This is a much-needed book. ACT is a well-established psychological therapy but there have been very few comprehensive accounts of how ACT can be used to support people in the context of brain injury. This book illustrates very practically how ACT can be integrated into holistic neuropsychological rehabilitation, with both adults and children, in a wide range of neurological conditions. Importantly, the book discusses how ACT can be adapted for people with moderate or severe brain injury, whilst retaining its core focus on committed action, being present and values-based goal setting. There is something for everyone in this book - whether you are new to ACT, new to neuropsychological rehabilitation or an old hand at both, this book will be useful.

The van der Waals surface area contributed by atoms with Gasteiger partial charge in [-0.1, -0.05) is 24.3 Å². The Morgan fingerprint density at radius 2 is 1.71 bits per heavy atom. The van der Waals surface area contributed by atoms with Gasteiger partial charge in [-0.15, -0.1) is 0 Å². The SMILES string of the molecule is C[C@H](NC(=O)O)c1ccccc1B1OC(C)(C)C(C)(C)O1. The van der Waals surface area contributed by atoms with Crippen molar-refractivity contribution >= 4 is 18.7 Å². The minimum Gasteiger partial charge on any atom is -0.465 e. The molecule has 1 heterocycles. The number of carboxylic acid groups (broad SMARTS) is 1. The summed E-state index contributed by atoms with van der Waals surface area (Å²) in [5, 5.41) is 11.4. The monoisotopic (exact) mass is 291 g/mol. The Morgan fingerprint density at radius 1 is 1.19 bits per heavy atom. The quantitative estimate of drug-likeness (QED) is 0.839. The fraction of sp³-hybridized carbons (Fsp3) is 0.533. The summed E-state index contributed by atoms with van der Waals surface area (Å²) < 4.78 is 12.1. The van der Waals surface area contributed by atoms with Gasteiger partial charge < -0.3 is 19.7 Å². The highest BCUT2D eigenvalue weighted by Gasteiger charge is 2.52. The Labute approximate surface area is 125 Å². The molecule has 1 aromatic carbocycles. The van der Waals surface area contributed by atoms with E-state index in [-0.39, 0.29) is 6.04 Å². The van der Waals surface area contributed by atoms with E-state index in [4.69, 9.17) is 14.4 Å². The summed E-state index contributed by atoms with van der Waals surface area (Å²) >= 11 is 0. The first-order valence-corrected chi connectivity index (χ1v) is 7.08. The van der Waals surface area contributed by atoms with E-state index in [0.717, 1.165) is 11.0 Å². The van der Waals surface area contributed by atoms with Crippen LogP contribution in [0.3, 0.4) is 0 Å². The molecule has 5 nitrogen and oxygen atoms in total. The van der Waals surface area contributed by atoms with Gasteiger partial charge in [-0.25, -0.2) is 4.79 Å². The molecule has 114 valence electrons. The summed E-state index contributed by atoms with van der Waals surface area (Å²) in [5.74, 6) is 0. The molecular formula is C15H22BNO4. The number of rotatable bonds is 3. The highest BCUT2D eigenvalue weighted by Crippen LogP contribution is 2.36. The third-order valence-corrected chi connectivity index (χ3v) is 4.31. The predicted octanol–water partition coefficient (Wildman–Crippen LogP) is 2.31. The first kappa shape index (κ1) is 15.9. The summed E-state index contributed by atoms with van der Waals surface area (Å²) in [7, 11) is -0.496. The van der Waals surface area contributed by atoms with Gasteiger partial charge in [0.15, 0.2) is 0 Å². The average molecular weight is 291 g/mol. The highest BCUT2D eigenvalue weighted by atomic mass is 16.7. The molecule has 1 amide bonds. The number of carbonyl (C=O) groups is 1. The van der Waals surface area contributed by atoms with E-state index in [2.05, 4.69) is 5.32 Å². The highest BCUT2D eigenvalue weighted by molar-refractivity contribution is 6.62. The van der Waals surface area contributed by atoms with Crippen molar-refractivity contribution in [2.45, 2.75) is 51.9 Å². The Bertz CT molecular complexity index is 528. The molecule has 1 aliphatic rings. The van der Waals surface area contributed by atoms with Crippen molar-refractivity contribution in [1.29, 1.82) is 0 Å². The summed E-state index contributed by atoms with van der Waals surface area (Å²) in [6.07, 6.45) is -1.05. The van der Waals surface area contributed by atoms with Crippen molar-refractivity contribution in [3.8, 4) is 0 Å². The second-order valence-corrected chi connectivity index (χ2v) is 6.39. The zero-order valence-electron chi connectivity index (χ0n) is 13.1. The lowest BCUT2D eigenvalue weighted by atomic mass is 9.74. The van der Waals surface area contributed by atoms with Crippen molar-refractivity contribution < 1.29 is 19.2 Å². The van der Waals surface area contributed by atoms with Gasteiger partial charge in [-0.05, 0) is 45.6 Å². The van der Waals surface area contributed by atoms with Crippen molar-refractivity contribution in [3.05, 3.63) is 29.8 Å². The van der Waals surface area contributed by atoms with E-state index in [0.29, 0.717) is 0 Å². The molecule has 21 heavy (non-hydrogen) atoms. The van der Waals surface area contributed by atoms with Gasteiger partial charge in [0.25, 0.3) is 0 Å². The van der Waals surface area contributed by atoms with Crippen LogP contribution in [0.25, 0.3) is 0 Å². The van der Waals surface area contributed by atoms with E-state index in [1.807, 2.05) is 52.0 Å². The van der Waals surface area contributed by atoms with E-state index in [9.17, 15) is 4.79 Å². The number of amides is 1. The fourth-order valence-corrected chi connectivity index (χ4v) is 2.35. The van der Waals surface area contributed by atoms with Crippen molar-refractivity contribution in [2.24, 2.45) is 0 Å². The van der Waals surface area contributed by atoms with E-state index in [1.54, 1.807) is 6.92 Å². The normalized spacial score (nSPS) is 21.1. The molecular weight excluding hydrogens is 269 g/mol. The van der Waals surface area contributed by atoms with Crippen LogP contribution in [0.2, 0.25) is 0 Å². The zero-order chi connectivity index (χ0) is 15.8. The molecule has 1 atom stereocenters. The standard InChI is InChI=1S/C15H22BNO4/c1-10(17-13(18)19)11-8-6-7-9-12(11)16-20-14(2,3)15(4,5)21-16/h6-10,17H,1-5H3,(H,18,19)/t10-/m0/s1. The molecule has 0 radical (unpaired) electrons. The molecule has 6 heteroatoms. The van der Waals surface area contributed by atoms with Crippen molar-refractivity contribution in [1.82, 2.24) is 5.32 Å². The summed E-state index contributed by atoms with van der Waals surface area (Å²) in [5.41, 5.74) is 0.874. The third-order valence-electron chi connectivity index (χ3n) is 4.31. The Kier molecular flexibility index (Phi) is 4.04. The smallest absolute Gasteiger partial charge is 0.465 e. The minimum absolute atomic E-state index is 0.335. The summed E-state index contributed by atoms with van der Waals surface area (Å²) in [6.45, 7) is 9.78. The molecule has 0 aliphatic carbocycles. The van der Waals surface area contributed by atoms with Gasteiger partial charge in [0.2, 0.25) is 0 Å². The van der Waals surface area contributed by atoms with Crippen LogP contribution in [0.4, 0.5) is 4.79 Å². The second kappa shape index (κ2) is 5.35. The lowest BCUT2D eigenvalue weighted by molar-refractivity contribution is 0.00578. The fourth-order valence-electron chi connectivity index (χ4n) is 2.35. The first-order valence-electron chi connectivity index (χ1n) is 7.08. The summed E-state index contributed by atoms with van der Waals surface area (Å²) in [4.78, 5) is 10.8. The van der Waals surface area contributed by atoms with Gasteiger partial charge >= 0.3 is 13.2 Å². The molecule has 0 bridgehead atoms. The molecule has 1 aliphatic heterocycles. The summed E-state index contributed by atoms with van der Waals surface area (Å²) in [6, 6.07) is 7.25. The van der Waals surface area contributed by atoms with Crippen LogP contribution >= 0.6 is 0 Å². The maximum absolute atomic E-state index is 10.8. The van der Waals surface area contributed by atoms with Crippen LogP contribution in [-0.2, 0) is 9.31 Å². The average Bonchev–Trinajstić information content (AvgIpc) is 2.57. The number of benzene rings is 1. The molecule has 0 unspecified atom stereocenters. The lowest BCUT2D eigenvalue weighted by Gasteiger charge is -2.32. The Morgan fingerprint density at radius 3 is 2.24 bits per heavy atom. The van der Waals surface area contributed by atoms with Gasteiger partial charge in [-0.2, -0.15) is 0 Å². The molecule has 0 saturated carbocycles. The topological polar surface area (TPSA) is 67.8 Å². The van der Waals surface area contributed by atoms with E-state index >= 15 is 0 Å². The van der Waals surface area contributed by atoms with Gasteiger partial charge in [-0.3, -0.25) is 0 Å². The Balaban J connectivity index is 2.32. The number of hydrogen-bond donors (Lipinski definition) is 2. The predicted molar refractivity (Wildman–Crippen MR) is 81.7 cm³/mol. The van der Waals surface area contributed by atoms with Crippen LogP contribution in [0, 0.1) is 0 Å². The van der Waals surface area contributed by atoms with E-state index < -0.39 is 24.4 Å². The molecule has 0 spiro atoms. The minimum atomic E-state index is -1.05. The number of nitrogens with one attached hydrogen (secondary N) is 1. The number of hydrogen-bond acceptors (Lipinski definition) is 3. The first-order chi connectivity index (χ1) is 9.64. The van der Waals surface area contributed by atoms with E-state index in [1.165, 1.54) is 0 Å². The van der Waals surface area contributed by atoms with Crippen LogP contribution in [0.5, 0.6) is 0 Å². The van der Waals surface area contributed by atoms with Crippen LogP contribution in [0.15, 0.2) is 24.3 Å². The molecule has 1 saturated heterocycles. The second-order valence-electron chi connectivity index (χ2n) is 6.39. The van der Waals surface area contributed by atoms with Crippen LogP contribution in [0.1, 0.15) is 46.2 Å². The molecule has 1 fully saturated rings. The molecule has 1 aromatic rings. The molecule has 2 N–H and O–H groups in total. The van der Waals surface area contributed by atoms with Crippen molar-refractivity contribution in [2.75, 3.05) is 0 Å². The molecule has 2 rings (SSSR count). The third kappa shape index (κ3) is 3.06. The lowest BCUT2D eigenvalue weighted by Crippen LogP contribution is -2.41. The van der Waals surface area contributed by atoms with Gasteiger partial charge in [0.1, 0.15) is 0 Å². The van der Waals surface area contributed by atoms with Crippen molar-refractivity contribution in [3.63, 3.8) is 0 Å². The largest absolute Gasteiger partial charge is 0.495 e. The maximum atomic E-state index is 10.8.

Jon Evans, Professor of Applied Neuropsychology, Institute of Health & Wellbeing, University of Glasgow.
Neuropsychologists working in brain injury rehabilitation will want to read this book about ACT as most survivors of stroke, traumatic brain injury, encephalitis, anoxia and other diagnoses will have both cognitive and emotional problems. For the emotional problems, ACT has become an important tool and this edited book will provide a wealth of detailed information addressing a range of related topics including mild and severe injury, cultural issues, identity, holistic rehabilitation, future directions, and the concerns of both adults and children.
Barbara A. Wilson, OBE. Clinical Neuropsychologist and Honorary Professor at the University of Hong Kong, the University of Sydney and the University of East Anglia.